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Daniel Frankel

Diamond Sports Could Emerge From Bankruptcy on June 18

Bally Sports.

A Houston bankruptcy court judge on Wednesday approved Diamond Sports Group’s broad, 174-page outline for exiting Chapter 11 restructuring (aka a “disclosure statement”), an outcome that could occur as soon as June 18, when a confirmation hearing is set. 

Also Read: Everything You Need To Know About the Bally Sports Bankruptcy

U.S. Bankruptcy Judge Chris Lopez gave all interested parties until May 22 to file any objections to the confirmation plan.

“Approval of the disclosure statement is another important step forward in our restructuring and we are working toward confirming our plan and emerging as a sustainable, go-forward business,” Diamond said in a statement. “We are focused on reaching long-term agreements with our partners to enable us to continue serving fans across the U.S. and delivering meaningful value to distributors, teams and leagues.”

Earlier in April, Diamond, the Sinclair subsidiary that oversees the Bally Sports regional sports channels, announced a renewal of its carriage agreement with the top U.S. pay TV operator, Charter Communications, a development that seemed to assure Diamond's likely escape from what had once felt like near-certain liquidation. 

This came after Diamond announced in January that it had secured $450 million in debtor-in-possession financing, as well as a $115 million investment from Amazon.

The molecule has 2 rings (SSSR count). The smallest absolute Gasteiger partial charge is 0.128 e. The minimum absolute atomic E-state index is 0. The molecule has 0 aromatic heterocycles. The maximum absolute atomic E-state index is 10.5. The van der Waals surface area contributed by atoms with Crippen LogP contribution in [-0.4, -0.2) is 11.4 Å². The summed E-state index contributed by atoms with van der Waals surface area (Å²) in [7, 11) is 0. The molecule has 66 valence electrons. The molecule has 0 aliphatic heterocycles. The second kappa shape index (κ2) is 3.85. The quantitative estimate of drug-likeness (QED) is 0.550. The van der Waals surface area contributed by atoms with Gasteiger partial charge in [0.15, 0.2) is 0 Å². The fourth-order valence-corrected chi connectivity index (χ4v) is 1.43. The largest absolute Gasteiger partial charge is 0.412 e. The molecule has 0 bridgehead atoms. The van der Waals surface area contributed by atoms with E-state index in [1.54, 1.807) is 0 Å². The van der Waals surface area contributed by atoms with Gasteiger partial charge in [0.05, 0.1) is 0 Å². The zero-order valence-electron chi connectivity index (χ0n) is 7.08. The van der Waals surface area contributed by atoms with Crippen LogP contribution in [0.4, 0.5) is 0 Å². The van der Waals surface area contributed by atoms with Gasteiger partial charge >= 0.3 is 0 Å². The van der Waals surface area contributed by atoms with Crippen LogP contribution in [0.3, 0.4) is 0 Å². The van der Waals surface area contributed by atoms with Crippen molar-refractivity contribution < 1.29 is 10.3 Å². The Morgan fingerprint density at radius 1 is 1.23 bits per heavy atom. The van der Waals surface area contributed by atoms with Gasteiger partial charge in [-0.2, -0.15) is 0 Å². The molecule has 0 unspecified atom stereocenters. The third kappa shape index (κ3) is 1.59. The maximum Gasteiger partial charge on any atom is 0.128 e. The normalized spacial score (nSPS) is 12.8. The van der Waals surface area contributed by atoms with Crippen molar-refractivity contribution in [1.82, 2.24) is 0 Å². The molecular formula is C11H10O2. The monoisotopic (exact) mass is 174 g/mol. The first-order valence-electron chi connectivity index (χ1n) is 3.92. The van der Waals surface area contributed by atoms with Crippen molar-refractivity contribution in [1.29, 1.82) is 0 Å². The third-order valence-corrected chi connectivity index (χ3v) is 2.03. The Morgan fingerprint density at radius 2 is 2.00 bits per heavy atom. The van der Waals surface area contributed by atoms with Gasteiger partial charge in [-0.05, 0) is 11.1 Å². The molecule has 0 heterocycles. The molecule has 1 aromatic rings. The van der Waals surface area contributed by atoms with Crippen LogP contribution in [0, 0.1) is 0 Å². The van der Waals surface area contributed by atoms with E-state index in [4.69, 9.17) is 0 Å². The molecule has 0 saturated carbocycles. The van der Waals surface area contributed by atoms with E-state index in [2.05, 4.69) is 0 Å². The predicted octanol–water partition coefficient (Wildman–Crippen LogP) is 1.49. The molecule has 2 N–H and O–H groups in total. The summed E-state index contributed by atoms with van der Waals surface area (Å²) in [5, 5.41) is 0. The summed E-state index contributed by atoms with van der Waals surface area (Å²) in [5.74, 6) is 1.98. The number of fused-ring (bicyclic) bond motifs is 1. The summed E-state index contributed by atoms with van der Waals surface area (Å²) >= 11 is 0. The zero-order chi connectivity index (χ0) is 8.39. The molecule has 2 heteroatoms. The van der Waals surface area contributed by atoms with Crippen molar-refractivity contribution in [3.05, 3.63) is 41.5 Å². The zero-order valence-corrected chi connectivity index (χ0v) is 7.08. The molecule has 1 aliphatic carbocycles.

But trouble bubbled up again last week, when Major League Baseball, the National Basketball Association and the National Hockey League each filed motions with the court, expressing, in the words of the NBA, that they are “deeply concerned” about Diamond's trajectory. 

Not only does Diamond still have pivotal long-term renewal deals with DirecTV and Comcast to nail down, but Lopez has just approved Diamond’s request to extend the final deadline for finishing its restructuring plan to November 14, the maximum time frame allowed under U.S. bankruptcy law. 

The NBA and NHL both expressed consternation that the leagues could once again start their new seasons in October amid the specter of a major TV distribution partner in bankruptcy.

According to Penske trade Sportico, Diamond lawyers said Wednesday that the leagues are overreacting. The November date, Diamond attorneys said, is merely a “prophylactic motion,” protecting the company from in the unlikely event that a rogue third party files a competing reorg plan. 

So June 18! Book it.

The Sad (Boilerplate) History

Sinclair Broadcast Group purchased 21 Fox SportsNet channels for $10.6 billion in 2019, as Disney was absorbing Rupert Murdoch's U.S. entertainment assets, branding them as "Bally Sports" under a just-abandoned 10-year, $85 million deal with Bally Corp., and establishing a new subsidiary, Diamond Sports Group, to manage it all.

But spiraling team licensing costs, cord-cutting and ill-fated stock buyback decisions (well, ill-fated for everyone not in Sinclair's C-suite) conspired to eat away at the RSN's margins.

By March 2023, Diamond was in bankruptcy court, fighting with its parent company over hundreds of millions of dollars in "management fees" and looking to renegotiate unprofitable deals with MLB, NBA and NHL teams.

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